Here is the sample run of this C program:

c array

Two-dimensional Arrays in C

C language also supports multi-dimensional arrays. Two-dimensional array is the simplest form of multi-dimensional array. Here is the general form to declare two-dimensional array in C:

int arr[10][5];

You can called two-dimensional array as an array of one-dimensional array. Therefore, from the above declaration, you can say int arr[10][5] as an array (size 10) of one-dimensional array (size 5). Here first index responsible for rows and the second index responsible for columns. So the above array have 10 rows and 5 columns. Let's take an example.

/* C Arrays - Two-dimensional Array Program */

#include<stdio.h>
#include<conio.h>
void main()
{
	int arr[10][5];
	int i, j, val=1;
	clrscr();

	// initializing array
	for(i=0; i<10; i++)
	{
		for(j=0; j<5; j++)
		{
			arr[i][j] = val;
			val++;
		}
	}

	// displaying array
	for(i=0; i<10; i++)
	{
		for(j=0; j<5; j++)
		{
			printf("arr[%d][%d]=%d\t", i, j, arr[i][j]);
		}
		printf("\n");
	}

	getch();
}

Here is the sample output of this C program:

arrays in c

Let's look at one more example:

/* C Arrays - Two-dimensional Array Program */

#include<stdio.h>
#include<conio.h>
void main()
{
	int arr[5][3];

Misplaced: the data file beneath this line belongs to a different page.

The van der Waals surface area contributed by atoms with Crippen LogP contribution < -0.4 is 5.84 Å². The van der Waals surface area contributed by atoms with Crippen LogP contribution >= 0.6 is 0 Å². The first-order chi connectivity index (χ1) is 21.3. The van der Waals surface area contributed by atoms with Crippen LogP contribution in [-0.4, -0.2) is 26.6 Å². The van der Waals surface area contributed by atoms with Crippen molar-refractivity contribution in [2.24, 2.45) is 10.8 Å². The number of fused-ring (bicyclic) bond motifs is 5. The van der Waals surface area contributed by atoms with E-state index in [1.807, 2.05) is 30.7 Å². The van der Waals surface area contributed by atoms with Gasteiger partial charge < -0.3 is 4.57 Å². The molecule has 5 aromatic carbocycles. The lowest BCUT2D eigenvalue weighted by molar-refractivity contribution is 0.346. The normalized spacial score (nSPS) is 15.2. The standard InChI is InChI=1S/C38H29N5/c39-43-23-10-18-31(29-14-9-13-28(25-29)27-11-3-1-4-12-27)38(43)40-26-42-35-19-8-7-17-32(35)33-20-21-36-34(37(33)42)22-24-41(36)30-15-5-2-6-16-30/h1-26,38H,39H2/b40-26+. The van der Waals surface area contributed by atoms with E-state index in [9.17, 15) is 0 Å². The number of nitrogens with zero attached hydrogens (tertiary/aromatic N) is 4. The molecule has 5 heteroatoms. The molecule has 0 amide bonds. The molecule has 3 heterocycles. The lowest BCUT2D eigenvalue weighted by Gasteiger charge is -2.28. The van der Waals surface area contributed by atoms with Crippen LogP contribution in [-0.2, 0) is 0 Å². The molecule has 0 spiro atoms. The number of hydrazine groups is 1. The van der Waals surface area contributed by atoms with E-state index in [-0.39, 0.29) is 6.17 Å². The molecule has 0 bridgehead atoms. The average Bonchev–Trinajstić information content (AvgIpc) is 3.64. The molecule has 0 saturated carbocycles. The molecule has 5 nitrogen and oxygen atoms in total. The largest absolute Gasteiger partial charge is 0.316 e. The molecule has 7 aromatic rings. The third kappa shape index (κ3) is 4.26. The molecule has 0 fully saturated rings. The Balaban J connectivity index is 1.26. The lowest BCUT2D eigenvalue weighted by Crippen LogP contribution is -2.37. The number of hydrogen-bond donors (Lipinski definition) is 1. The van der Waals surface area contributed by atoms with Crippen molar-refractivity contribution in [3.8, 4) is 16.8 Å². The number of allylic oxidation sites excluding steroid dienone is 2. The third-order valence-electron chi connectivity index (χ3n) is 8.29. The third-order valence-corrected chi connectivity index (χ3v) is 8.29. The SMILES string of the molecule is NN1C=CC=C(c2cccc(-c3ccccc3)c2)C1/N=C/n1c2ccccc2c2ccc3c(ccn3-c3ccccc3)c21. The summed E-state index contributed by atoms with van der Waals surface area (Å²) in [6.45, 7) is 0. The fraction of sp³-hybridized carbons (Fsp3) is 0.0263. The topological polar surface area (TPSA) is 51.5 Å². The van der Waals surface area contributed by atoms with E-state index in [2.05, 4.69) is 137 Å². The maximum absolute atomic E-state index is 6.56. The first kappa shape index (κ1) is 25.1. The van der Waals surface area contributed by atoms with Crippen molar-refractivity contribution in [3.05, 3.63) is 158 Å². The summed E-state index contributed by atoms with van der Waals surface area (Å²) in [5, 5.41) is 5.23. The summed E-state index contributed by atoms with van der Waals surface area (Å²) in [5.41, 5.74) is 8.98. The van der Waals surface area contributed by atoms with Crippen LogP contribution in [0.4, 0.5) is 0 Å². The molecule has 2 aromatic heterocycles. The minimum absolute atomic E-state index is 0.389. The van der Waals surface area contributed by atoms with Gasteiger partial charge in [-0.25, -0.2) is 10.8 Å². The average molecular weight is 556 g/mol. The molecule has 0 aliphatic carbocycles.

int i, j;
	clrscr();

	printf("Enter 5*3 Matrix: ");
	for(i=0; i<5; i++)
	{
		for(j=0; j<3; j++)
		{
			scanf("%d", &arr[i][j]);
		}
	}

	printf("\nThe Matrix is:\n");
	for(i=0; i<5; i++)
	{
		for(j=0; j<3; j++)
		{
			printf("%d\t", arr[i][j]);
		}
		printf("\n");
	}

	getch();
}

Below is the sample run of the above C program:

array in c

Multi-dimensional Arrays in C

C language allows arrays of more than two dimensions. Here is the general form of a multi-dimensional array declaration:

type array_name[size1][size2][size3]...[sizeN];

Arrays of more than three dimensions are not often used because of the amount of memory they require. For instance, a four-dimensional character array with dimensions 10,6,9,4 requires

10*6*9*4

or 2,160 bytes. If this array held 2-byte integers, 4,320 bytes would be needed. And if this array held doubles (assuming 8 bytes per double), then 17,280 bytes would be required. The storage required increases exponentially with the number of dimensions. So more than three dimensions array are not often used.

Here is an example illustrating multi-dimensional array in C:

/* C Arrays - Multi-dimensional Array Program */

#include<stdio.h>
#include<conio.h>
void main()
{
	int arr[1][2][3][4];
	int i, j, k, l;
	int val=1;
	clrscr();

	// initializing array
	for(i=0; i<1; i++)
	{
		for(j=0; j<2; j++)
		{
			for(k=0; k<3; k++)
			{
				for(l=0; l<4; l++)
				{
					arr[i][j][k][l] = val;
					val++;
				}
			}
		}
	}

	// displaying array
	for(i=0; i<1; i++)
	{
		for(j=0; j<2; j++)
		{
			for(k=0; k<3; k++)
			{
				for(l=0; l<4; l++)
				{
				    printf("arr[%d][%d][%d][%d] = %d\n",i,j,k,l,arr[i][j][k][l]);
				}
			}
		}
	}

	getch();
}

Here is the sample output of the above C program:

c one two dimensional arrays

C Arrays Examples

Here are the list of array example programs in C: